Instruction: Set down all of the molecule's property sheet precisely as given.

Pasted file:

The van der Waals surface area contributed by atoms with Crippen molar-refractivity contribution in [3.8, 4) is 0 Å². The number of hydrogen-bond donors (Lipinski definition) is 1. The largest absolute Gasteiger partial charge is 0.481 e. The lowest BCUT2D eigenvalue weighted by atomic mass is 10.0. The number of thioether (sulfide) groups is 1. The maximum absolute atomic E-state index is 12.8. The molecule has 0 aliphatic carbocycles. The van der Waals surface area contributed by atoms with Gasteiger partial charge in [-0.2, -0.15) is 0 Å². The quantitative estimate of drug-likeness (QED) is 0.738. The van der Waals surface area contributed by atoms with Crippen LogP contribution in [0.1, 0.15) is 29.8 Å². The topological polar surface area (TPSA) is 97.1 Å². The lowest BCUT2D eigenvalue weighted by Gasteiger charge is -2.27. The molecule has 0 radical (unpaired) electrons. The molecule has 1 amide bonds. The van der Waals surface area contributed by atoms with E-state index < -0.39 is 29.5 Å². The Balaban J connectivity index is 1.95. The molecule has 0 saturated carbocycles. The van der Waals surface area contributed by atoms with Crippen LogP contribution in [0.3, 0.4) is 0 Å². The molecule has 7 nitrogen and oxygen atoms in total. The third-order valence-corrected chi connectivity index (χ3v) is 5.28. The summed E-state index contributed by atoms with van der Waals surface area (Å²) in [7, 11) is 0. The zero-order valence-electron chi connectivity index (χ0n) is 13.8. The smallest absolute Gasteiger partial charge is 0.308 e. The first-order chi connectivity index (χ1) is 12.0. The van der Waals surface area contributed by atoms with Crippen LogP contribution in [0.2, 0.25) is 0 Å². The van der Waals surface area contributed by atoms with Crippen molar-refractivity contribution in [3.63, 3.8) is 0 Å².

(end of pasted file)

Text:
The van der Waals surface area contributed by atoms with Crippen molar-refractivity contribution in [3.8, 4) is 0 Å². The number of hydrogen-bond donors (Lipinski definition) is 1. The largest absolute Gasteiger partial charge is 0.481 e. The lowest BCUT2D eigenvalue weighted by atomic mass is 10.0. The number of thioether (sulfide) groups is 1. The maximum absolute atomic E-state index is 12.8. The molecule has 0 aliphatic carbocycles. The van der Waals surface area contributed by atoms with Gasteiger partial charge in [-0.2, -0.15) is 0 Å². The quantitative estimate of drug-likeness (QED) is 0.738. The van der Waals surface area contributed by atoms with Crippen LogP contribution in [0.1, 0.15) is 29.8 Å². The topological polar surface area (TPSA) is 97.1 Å². The lowest BCUT2D eigenvalue weighted by Gasteiger charge is -2.27. The molecule has 0 radical (unpaired) electrons. The molecule has 1 amide bonds. The van der Waals surface area contributed by atoms with E-state index < -0.39 is 29.5 Å². The Balaban J connectivity index is 1.95. The molecule has 0 saturated carbocycles. The van der Waals surface area contributed by atoms with Crippen LogP contribution in [0.3, 0.4) is 0 Å². The molecule has 7 nitrogen and oxygen atoms in total. The third-order valence-corrected chi connectivity index (χ3v) is 5.28. The summed E-state index contributed by atoms with van der Waals surface area (Å²) in [7, 11) is 0. The zero-order valence-electron chi connectivity index (χ0n) is 13.8. The smallest absolute Gasteiger partial charge is 0.308 e. The first-order chi connectivity index (χ1) is 12.0. The van der Waals surface area contributed by atoms with Crippen LogP contribution in [0.2, 0.25) is 0 Å². The van der Waals surface area contributed by atoms with Crippen molar-refractivity contribution in [3.63, 3.8) is 0 Å².